The most impressive degrees, of course, were not history or English (much less environmental studies). Instead the palm went to engineering, physics, mathematics, and biology. These were the hard sciences and skills that few of us could master. Social sciences were relatively small enclaves. And while science majors got As in their gut GE anthropology, sociology, and psychology courses, the opposite was not true: the latter majors panicked when forced to take a basic physics or physiology class to graduate.
It's little wonder, if standards to get into the sciences are generally high, that science majors will do relatively well in other fields. To what extent the humanities were a flight from the demand to do well or the last resting place of those who couldn't measure up is a question I can't answer.
I note in passing that not only were there no black, Latino, gender, green, film, gay, peace, or leisure studies courses, programs, and empires, but also a general impression that no one would wish to pay for such classes that imparted little real knowledge about the inductive method or the necessary referents of literature, history, and science.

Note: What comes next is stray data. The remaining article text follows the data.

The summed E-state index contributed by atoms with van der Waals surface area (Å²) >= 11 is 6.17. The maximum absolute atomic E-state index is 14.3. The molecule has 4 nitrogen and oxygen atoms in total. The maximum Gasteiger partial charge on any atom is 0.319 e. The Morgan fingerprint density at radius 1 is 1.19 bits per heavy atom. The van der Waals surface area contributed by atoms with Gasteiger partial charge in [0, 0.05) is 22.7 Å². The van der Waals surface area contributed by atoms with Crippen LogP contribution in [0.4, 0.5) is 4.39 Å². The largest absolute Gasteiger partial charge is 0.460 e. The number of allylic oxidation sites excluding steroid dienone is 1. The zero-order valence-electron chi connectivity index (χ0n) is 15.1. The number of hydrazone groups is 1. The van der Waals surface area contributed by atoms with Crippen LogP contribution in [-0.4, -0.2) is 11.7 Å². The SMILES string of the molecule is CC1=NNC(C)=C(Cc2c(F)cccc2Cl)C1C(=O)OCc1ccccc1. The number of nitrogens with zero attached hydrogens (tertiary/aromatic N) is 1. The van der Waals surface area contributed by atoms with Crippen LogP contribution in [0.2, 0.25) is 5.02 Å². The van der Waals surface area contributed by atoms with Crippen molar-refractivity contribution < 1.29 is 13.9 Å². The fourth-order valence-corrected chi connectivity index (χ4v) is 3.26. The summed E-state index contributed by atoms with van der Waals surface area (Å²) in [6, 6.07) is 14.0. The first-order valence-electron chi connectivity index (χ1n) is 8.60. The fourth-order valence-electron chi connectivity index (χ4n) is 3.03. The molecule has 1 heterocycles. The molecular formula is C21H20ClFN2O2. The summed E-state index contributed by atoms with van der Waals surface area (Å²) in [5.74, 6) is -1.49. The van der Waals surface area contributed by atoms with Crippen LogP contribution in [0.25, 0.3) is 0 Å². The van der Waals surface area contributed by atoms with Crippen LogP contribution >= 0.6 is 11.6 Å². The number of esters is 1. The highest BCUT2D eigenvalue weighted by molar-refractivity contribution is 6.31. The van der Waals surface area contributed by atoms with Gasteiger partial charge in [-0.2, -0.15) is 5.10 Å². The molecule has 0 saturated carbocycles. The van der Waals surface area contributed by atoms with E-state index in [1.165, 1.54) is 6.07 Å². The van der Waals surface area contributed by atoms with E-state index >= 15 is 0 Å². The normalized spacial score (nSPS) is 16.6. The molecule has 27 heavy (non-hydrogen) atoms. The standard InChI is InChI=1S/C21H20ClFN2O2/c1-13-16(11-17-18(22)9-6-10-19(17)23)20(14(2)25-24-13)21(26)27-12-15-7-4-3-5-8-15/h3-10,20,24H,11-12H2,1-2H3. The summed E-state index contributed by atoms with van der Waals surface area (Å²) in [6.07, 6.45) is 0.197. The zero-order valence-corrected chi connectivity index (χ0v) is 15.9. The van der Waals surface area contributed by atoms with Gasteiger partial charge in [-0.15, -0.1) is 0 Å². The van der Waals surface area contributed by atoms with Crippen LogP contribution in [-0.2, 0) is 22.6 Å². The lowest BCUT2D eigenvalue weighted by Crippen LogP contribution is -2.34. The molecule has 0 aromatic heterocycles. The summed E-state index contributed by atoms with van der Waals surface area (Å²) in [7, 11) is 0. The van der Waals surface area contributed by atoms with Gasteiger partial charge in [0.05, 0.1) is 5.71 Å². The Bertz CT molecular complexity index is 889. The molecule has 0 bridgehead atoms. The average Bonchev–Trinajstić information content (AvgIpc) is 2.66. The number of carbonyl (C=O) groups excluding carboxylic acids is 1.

In other words, nobody was willing to fork out for something which would not, in the long run, enhance their prospects of employment. 

So many of these classes were therapeutic. Some were downright accusatory: go back through history and as melodrama point out the bad and good guys (based on present-day liberal standards), or study how modern capitalism should be replaced by a more humane model — in environmental, financial, religious, racial, class, and gender terms.

Hanson nails his ideological colours firmly to the mast here. It's probably worth taking all this with a hefty handful of salt, but underneath it all what we have is disciplines where everything is interpreted through an ideological filter that is imposed by the first people into the game, and there is no objective standard to which the 'teaching' can be nailed down. And at the end of the day, what do any of these things actually prepare the graduate for? What are his or her marketable skills, besides aspiring to faculty and tenure? But with every "useless course" that is added to the community colleges and the universities, and every tenured professor or lecturer, there is a dollar cost - and that must be recouped from the students.